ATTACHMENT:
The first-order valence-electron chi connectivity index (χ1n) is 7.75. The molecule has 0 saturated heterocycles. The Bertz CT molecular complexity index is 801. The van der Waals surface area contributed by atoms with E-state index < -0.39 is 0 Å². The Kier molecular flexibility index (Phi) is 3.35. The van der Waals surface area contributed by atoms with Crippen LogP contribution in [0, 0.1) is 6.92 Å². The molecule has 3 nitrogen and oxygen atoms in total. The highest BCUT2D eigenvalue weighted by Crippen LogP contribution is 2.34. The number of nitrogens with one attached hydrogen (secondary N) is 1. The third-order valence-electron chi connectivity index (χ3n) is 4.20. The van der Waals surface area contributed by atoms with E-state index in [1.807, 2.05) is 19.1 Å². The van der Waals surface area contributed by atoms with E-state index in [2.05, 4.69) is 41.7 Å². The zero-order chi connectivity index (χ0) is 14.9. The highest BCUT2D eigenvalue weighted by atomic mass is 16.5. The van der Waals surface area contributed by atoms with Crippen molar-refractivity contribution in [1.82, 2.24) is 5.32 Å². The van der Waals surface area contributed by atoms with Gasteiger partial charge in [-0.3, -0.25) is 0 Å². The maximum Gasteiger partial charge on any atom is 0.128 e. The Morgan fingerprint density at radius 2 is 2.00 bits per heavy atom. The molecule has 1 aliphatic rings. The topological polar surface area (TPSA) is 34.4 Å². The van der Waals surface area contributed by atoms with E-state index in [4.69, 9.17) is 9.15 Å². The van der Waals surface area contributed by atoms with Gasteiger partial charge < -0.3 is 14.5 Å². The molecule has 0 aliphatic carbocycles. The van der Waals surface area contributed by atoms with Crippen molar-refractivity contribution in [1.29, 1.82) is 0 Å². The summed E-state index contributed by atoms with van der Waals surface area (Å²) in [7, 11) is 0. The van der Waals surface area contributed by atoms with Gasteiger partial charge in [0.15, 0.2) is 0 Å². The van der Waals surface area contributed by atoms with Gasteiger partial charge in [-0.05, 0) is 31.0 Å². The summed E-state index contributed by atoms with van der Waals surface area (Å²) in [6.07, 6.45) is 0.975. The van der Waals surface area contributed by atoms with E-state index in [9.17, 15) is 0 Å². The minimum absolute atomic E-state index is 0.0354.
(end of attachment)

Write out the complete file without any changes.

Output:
The first-order valence-electron chi connectivity index (χ1n) is 7.75. The molecule has 0 saturated heterocycles. The Bertz CT molecular complexity index is 801. The van der Waals surface area contributed by atoms with E-state index < -0.39 is 0 Å². The Kier molecular flexibility index (Phi) is 3.35. The van der Waals surface area contributed by atoms with Crippen LogP contribution in [0, 0.1) is 6.92 Å². The molecule has 3 nitrogen and oxygen atoms in total. The highest BCUT2D eigenvalue weighted by Crippen LogP contribution is 2.34. The number of nitrogens with one attached hydrogen (secondary N) is 1. The third-order valence-electron chi connectivity index (χ3n) is 4.20. The van der Waals surface area contributed by atoms with E-state index in [1.807, 2.05) is 19.1 Å². The van der Waals surface area contributed by atoms with E-state index in [2.05, 4.69) is 41.7 Å². The zero-order chi connectivity index (χ0) is 14.9. The highest BCUT2D eigenvalue weighted by atomic mass is 16.5. The van der Waals surface area contributed by atoms with Crippen molar-refractivity contribution in [1.82, 2.24) is 5.32 Å². The van der Waals surface area contributed by atoms with Gasteiger partial charge in [-0.3, -0.25) is 0 Å². The maximum Gasteiger partial charge on any atom is 0.128 e. The Morgan fingerprint density at radius 2 is 2.00 bits per heavy atom. The molecule has 1 aliphatic rings. The topological polar surface area (TPSA) is 34.4 Å². The van der Waals surface area contributed by atoms with E-state index in [4.69, 9.17) is 9.15 Å². The van der Waals surface area contributed by atoms with Gasteiger partial charge < -0.3 is 14.5 Å². The molecule has 0 aliphatic carbocycles. The van der Waals surface area contributed by atoms with Crippen molar-refractivity contribution in [1.29, 1.82) is 0 Å². The summed E-state index contributed by atoms with van der Waals surface area (Å²) in [7, 11) is 0. The van der Waals surface area contributed by atoms with Gasteiger partial charge in [0.15, 0.2) is 0 Å². The van der Waals surface area contributed by atoms with Gasteiger partial charge in [-0.05, 0) is 31.0 Å². The summed E-state index contributed by atoms with van der Waals surface area (Å²) in [6.07, 6.45) is 0.975. The van der Waals surface area contributed by atoms with E-state index in [9.17, 15) is 0 Å². The minimum absolute atomic E-state index is 0.0354.